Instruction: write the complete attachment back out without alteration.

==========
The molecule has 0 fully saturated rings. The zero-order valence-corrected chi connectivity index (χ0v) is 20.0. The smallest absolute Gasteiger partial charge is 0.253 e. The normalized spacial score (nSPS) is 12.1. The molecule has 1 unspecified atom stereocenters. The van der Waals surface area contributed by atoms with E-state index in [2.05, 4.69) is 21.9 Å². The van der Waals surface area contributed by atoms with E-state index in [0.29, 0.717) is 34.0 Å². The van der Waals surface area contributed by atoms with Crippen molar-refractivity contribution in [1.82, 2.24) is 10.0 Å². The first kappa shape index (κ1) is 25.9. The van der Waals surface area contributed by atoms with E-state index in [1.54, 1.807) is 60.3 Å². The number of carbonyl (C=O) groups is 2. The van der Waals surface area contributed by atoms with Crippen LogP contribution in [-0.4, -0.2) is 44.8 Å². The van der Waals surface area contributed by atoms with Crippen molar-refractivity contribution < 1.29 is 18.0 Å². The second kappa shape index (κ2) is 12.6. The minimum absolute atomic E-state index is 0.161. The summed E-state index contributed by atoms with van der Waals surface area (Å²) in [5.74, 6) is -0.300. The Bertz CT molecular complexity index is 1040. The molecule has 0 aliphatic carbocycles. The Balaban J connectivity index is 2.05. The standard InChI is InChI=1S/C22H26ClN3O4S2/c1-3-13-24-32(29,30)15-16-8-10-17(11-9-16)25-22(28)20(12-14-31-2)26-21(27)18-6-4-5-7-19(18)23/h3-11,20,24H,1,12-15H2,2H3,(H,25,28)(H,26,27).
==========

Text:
The molecule has 0 fully saturated rings. The zero-order valence-corrected chi connectivity index (χ0v) is 20.0. The smallest absolute Gasteiger partial charge is 0.253 e. The normalized spacial score (nSPS) is 12.1. The molecule has 1 unspecified atom stereocenters. The van der Waals surface area contributed by atoms with E-state index in [2.05, 4.69) is 21.9 Å². The van der Waals surface area contributed by atoms with E-state index in [0.29, 0.717) is 34.0 Å². The van der Waals surface area contributed by atoms with Crippen molar-refractivity contribution in [1.82, 2.24) is 10.0 Å². The first kappa shape index (κ1) is 25.9. The van der Waals surface area contributed by atoms with E-state index in [1.54, 1.807) is 60.3 Å². The number of carbonyl (C=O) groups is 2. The van der Waals surface area contributed by atoms with Crippen LogP contribution in [-0.4, -0.2) is 44.8 Å². The van der Waals surface area contributed by atoms with Crippen molar-refractivity contribution < 1.29 is 18.0 Å². The second kappa shape index (κ2) is 12.6. The minimum absolute atomic E-state index is 0.161. The summed E-state index contributed by atoms with van der Waals surface area (Å²) in [5.74, 6) is -0.300. The Bertz CT molecular complexity index is 1040. The molecule has 0 aliphatic carbocycles. The Balaban J connectivity index is 2.05. The standard InChI is InChI=1S/C22H26ClN3O4S2/c1-3-13-24-32(29,30)15-16-8-10-17(11-9-16)25-22(28)20(12-14-31-2)26-21(27)18-6-4-5-7-19(18)23/h3-11,20,24H,1,12-15H2,2H3,(H,25,28)(H,26,27).